The Government will urge for international action to protect women and girls from violence and sexual exploitation in emergency situations.
Girls and women in crisis situations, such as flood, famine and conflict, face a greater risk of abuse, violence, forced marriage and sexual exploitation.
Intervention in these cases are often not prioritised because their situation is not thought to be life-threatening.
The Department for International Development will host an event for donors, the United Nations and international non-governmental organisations and urge that abuse and violence against women and girls is prioritised during a crisis.
The pledge comes after a report suggested that female Palestinian and Syrian refugees in Lebanon are vulnerable to abuse.
Since the Syria conflict began almost two million people have fled the country, according to figures released by the United Nations.
Around one million refugees are believed to be in Lebanon - nearly a quarter of the country's population - and many women are in danger of being abused or sexually exploited, according to a report by Oxfam and ABAAD - Resource Center for Gender Equality.
The research suggests that men in refugee camps have low self-esteem because of the situation they find themselves in and vent their frustration towards women and girls.
"Violence towards women and children has increased as some men vent their frustration and abuse their power within the household. Outside the household, there are also examples of women and girls who are vulnerable to physical and verbal harassment, including sexual harassment, and in many areas they fear kidnap, robbery, and attacks.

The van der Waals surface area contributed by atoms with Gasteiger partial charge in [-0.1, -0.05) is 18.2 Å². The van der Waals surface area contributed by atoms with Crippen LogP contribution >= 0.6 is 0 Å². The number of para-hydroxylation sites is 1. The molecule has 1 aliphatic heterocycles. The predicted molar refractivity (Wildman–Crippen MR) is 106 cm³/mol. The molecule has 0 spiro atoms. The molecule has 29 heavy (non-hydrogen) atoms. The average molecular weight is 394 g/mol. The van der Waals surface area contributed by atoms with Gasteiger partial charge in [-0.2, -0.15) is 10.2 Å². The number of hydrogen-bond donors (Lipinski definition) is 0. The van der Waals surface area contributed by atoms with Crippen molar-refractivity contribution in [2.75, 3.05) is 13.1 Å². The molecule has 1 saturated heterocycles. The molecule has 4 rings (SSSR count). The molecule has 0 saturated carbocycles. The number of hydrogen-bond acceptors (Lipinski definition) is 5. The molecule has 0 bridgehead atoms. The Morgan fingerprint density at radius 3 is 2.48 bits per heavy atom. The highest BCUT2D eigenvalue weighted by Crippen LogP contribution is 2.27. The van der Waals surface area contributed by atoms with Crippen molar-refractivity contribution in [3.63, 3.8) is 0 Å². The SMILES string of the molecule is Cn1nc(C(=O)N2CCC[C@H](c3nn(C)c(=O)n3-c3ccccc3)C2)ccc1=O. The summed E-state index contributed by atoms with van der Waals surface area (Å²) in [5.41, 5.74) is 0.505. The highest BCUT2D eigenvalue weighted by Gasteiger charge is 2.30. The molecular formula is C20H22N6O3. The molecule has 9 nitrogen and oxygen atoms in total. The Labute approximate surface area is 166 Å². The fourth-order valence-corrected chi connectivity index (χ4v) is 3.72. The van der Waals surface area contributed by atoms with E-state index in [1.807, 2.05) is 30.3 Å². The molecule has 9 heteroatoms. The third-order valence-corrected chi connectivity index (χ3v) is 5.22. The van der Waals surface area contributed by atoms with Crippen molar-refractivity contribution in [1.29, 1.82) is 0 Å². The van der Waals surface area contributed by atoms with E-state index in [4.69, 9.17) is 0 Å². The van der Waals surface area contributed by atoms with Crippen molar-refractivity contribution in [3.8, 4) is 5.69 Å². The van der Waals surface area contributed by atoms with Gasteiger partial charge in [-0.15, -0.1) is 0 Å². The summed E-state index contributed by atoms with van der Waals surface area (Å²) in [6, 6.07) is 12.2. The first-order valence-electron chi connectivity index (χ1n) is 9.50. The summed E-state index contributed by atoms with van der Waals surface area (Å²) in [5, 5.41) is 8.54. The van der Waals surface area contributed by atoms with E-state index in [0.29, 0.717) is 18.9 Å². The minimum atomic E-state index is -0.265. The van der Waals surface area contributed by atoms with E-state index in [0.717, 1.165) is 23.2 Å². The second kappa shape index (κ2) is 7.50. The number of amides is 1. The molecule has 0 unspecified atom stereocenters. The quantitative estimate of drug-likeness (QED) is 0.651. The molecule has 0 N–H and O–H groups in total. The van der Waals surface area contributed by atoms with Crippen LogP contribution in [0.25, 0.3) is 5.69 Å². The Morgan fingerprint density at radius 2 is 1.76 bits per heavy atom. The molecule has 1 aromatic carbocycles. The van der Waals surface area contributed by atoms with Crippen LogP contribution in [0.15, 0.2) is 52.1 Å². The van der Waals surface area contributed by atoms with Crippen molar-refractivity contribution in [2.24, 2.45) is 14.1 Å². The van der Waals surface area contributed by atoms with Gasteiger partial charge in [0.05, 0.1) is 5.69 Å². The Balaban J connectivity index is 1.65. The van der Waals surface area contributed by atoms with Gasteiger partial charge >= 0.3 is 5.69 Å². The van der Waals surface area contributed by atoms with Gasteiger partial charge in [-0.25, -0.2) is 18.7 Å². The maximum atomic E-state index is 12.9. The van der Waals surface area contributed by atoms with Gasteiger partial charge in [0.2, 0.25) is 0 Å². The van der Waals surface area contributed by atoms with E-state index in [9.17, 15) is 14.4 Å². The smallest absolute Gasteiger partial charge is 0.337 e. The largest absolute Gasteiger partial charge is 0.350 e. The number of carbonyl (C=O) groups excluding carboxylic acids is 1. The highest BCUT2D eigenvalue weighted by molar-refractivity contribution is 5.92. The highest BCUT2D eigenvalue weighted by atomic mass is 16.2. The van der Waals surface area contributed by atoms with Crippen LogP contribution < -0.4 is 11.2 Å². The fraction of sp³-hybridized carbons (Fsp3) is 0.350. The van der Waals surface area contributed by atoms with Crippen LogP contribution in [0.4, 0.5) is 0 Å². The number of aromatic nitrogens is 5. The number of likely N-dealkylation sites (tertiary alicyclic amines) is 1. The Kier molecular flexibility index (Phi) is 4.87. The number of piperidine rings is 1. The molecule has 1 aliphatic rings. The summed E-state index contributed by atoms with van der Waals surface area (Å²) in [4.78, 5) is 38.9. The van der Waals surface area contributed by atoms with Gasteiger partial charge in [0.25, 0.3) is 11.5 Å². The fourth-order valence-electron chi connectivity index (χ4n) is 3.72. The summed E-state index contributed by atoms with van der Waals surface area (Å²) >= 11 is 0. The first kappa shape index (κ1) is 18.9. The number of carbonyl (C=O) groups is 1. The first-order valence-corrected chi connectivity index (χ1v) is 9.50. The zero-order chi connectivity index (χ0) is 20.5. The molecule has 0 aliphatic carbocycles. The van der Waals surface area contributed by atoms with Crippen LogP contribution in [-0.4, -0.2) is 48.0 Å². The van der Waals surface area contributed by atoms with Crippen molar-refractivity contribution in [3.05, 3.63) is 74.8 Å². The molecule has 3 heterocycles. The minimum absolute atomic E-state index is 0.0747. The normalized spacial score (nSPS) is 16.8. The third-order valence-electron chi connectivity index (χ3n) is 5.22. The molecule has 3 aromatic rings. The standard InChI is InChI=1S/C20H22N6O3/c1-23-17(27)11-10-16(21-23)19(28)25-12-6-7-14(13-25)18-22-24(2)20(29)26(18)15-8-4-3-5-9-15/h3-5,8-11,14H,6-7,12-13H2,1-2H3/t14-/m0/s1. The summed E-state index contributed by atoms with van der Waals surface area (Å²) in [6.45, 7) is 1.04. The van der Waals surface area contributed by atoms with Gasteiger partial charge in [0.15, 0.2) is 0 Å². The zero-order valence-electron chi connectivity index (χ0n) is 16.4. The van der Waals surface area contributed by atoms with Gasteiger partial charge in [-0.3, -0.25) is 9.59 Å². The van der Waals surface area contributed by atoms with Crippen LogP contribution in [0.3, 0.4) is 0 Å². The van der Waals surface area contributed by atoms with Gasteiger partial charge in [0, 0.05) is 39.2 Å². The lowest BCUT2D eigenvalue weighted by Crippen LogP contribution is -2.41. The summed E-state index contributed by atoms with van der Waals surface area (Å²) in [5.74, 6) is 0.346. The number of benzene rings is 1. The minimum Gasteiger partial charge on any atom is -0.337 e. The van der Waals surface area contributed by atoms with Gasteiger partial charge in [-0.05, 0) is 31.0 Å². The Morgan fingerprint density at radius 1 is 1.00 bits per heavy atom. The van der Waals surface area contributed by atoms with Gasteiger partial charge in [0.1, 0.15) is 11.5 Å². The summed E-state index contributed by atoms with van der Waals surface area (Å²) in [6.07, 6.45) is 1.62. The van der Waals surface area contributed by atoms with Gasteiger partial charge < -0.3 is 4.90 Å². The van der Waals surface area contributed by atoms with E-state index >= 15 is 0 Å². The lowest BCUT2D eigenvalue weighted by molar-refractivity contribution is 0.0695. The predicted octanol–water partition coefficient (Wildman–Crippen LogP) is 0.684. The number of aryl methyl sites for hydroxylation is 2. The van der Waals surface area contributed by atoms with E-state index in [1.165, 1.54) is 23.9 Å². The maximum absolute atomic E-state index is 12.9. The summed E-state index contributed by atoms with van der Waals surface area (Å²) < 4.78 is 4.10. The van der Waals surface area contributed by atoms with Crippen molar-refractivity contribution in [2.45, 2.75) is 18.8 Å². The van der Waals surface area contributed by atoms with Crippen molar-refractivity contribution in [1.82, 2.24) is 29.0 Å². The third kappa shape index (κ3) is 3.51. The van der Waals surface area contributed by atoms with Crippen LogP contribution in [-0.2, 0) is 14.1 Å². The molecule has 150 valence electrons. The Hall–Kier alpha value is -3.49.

Widowed or other women on their own are particularly vulnerable, with some pretending in public to receive phone calls from their former husbands, to protect themselves from male harassment."– SHIFTING SANDS REPORT BY OXFAM AND ABAAD - RESOURCE CENTER FOR GENDER EQUALITY
Early marriage of daughters - which was common in Syria before the conflict began - also increased in refugee camps as a way to either protect young girls or ease financial pressures on the family, the report suggested.
A Syrian refugee woman with her daughter in their unfinished apartment in Lebanon. Credit: Russell Watkins/Department for International Development
The research also detailed what it was like for a woman in an overcrowded house in a refugee camp.
"Living in overcrowded conditions means that many women are no longer able to go into a different room whenever men who are not relatives come to visit male family members, as they would have done before.
Now, if an unrelated man visits the household, women go to their female neighbour's house until a man separates the room with bedsheets.
Women can then stay behind these bedsheets so that they are not seen by the visitors.– SHIFTING SANDS REPORT BY OXFAM AND ABAAD - RESOURCE CENTER FOR GENDER EQUALITY
It was also suggested that only one in four refugee children attend school - partly because of fears that it could be unsafe for girls to travel.
Research from the Department for International Development shows:
Syria - Violence towards women and children increased after some men vented their frustration and abused the power they hold within the household.
Haiti - A year and a half after the earthquake, sexual abuse and exploitation were widespread.
Kenya - Reports of violent attacks on girls and women in the Dadaab camps after the droughts in August 2011 nearly doubled, including rape, forced marriage and abuse.
Horn of Africa - Families married off daughters as young as nine-years-old to receive their dowries in kind before their livestock died, during the 2011 drought.
Bangladesh - 62% of under-18-year-olds married between 2007 and 2011 were married in the year following Cyclone Sidr.
Rates of unintended pregnancies, maternal mortality, disability, unsafe abortions, sexually transmitted infections including HIV, rise in crisis situations.